Fertility and Nutrients
Nutrient requirements and prairie soils
By Ross H. McKenzie, PhD, P.Ag.
Phosphorus, potassium and sulphur management for cereal crops.
By Ross H. McKenzie, PhD, P.Ag.
Cereal crops require careful attention to nutrient requirements to develop a sound, balanced fertilization program and achieve optimum yields. Nutrient uptake and removal vary with environmental conditions, soil nutrient availability, crop type and cultivar.
About 80 per cent of Prairie soils are marginal or deficient in plant-available soil phosphorus (P) for cereal crop production. Phosphorus is one of the most limiting soil nutrient in cereal production, second only to nitrogen (N).
Adequate P results in rapid crop growth, earlier maturity and higher yield. An adequate supply of available P in soil is associated with increased root growth, which means roots can explore more soil for nutrients and moisture. By the time a cereal crop has attained about 25 per cent of its total dry weight, up to 75 per cent of the total P requirement has been taken up. A good supply of P is important during the early growth stages of cereals.
Cereal crop response to applied P fertilizer depends on the level of plant-available P already in the soil, as well as soil moisture and temperature conditions early in the growing season.
The level of plant-available P in soil, as measured by a soil test, varies with the extraction solution method used by the laboratory. The modified Kelowna soil test is typically used in Alberta and Saskatchewan. Alberta research identified this as the best method for predicting P crop response and is the only recommended method in Alberta. The Olson method, also referred to as the sodium bicarbonate method, is the recommended method for Manitoba. The Bray method used to determine soil P has not been calibrated to soils in Western Canada, and is not an endorsed method for making fertilizer recommendations.
Soil P levels have gradually increased in some fields over the years because of repeated annual P fertilization or manure application. As a result, crops grown on these soils are less responsive or not responsive to P fertilizer application.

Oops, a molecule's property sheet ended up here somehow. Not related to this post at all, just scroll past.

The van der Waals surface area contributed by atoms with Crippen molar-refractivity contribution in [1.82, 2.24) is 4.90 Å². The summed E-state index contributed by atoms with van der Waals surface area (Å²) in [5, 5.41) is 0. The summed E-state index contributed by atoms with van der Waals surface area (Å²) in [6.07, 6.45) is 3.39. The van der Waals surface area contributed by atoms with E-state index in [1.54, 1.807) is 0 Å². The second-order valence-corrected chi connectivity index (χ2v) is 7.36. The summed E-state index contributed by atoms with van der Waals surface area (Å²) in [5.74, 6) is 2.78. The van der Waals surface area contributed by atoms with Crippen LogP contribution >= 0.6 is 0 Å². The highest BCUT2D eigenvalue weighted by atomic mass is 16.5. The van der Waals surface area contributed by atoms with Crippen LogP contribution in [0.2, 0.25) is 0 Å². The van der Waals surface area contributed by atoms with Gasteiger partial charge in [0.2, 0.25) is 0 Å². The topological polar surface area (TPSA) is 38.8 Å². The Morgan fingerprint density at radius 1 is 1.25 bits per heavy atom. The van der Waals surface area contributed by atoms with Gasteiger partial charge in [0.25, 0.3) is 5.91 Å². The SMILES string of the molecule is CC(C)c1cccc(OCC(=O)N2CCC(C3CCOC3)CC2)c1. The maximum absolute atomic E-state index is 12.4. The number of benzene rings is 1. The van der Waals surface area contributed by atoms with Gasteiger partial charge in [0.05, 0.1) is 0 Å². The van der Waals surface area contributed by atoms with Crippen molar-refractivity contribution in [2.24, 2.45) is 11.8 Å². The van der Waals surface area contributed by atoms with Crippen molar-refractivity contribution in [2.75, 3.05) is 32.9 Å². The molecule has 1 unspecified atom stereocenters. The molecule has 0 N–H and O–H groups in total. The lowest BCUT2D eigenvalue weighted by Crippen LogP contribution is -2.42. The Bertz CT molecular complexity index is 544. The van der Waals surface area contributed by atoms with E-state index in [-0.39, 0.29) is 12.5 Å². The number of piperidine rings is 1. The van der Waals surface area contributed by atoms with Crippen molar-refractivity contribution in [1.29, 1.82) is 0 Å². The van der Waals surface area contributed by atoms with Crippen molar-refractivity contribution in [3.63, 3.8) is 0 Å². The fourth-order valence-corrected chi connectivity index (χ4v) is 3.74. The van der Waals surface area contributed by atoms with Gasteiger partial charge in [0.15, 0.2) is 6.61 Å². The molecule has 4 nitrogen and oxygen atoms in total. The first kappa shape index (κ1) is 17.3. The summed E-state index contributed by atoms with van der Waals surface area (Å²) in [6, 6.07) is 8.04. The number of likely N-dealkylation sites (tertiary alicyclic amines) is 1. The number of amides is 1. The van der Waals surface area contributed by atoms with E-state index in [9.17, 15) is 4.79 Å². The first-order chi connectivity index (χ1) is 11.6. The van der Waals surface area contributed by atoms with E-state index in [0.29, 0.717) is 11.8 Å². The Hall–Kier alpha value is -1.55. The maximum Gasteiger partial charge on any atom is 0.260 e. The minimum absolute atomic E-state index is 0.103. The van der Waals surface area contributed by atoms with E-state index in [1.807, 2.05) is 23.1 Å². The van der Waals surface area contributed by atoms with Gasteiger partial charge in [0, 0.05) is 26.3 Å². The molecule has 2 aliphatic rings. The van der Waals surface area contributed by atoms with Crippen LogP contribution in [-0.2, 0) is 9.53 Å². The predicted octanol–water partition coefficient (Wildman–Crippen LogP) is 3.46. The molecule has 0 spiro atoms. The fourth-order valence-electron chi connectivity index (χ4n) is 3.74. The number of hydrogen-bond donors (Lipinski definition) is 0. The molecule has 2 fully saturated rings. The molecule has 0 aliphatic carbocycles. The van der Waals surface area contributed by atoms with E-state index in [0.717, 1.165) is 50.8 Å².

In recent years, many Prairie farmers have not been applying enough P fertilizer to replace crop removal, resulting in a decline in soil test P levels in fields for many farmers. It is important to test soil for plant-available P and apply sufficient P fertilizer to replace amounts removed in harvested crops to maintain good soil P levels.
When environmental soil conditions after planting are cool and wet, cereals tend to be more responsive to P fertilizer versus when soil conditions are warmer or dry. Fields that are direct-seeded in early spring tend to be cooler and wetter, so soil P tends to be less available, resulting in greater crop response to P fertilizer.
Alberta research suggests that placement of P with the seed is often slightly better than banded P, and both methods are superior to broadcast-incorporation of P fertilizer when soil test P level is low.
Table 2 provides general phosphate (P2O5) fertilizer recommendations for wheat using the modified Kelowna method. Table 3 provides the probability of a greater than two and five bushel per acre (bu/ac) yield response when following the recommended P2O5 from Table 2 (See Alberta Agriculture Agdex 542-3 for barley recommendations). Soil test P levels in Table 2 are in pounds per acre (lb./ac). When a soil test for P is reported in parts per million (ppm) for a zero- to six-inch (zero- to 15-centimetre) soil sample depth, multiply the ppm value by two to convert to lb. P/ac.
When soil test P levels are medium to high, and significant P fertilizer has been applied in the past 10 to 20 years, an annual maintenance application of phosphate fertilizer can be used to meet crop requirements and replenish soil P that is removed.
Up to 50 lb P2O5/ac (55 kg P2O5/ha) can be safely seed-placed with wheat or barley if seedbed utilization (SBU) is 10 per cent and no other fertilizer is seed-placed. To obtain best P fertilizer efficiency, adequate rates of N and other required nutrients must also be available to the crop, preferably in a side or mid-row band away from the seed.
Cereal crops take up nearly as much potassium (K) as N and therefore have a high K requirement. However, only about 20 per cent of the K taken up is contained in the seed, while the remaining K in crop residue is normally returned to the soil. Potassium in the plant residue remains in inorganic form and is fairly quickly returned to plant-available form in the soil.